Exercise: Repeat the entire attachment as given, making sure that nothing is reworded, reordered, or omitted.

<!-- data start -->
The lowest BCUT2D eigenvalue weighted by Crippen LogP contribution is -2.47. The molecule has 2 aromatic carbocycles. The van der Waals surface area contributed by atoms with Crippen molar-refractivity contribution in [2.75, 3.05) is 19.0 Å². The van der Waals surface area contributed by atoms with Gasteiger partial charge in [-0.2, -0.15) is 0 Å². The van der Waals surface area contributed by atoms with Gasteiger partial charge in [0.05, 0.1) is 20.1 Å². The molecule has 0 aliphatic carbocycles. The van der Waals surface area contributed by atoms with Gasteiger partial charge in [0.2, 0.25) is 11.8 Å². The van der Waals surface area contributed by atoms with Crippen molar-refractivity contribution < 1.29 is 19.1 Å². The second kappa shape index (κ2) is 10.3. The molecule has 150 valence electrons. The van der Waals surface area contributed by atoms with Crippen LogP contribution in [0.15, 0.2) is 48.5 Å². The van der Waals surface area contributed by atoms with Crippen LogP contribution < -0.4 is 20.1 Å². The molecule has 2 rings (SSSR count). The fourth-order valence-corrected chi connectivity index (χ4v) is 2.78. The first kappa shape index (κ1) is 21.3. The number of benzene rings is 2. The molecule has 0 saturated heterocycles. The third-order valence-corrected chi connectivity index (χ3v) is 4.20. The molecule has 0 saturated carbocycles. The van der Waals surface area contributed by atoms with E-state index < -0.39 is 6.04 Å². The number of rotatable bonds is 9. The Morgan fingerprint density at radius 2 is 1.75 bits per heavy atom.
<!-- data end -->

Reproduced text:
The lowest BCUT2D eigenvalue weighted by Crippen LogP contribution is -2.47. The molecule has 2 aromatic carbocycles. The van der Waals surface area contributed by atoms with Crippen molar-refractivity contribution in [2.75, 3.05) is 19.0 Å². The van der Waals surface area contributed by atoms with Gasteiger partial charge in [-0.2, -0.15) is 0 Å². The van der Waals surface area contributed by atoms with Gasteiger partial charge in [0.05, 0.1) is 20.1 Å². The molecule has 0 aliphatic carbocycles. The van der Waals surface area contributed by atoms with Gasteiger partial charge in [0.2, 0.25) is 11.8 Å². The van der Waals surface area contributed by atoms with Crippen molar-refractivity contribution < 1.29 is 19.1 Å². The second kappa shape index (κ2) is 10.3. The molecule has 150 valence electrons. The van der Waals surface area contributed by atoms with Crippen LogP contribution in [0.15, 0.2) is 48.5 Å². The van der Waals surface area contributed by atoms with Crippen LogP contribution < -0.4 is 20.1 Å². The molecule has 2 rings (SSSR count). The fourth-order valence-corrected chi connectivity index (χ4v) is 2.78. The first kappa shape index (κ1) is 21.3. The number of benzene rings is 2. The molecule has 0 saturated heterocycles. The third-order valence-corrected chi connectivity index (χ3v) is 4.20. The molecule has 0 saturated carbocycles. The van der Waals surface area contributed by atoms with E-state index < -0.39 is 6.04 Å². The number of rotatable bonds is 9. The Morgan fingerprint density at radius 2 is 1.75 bits per heavy atom.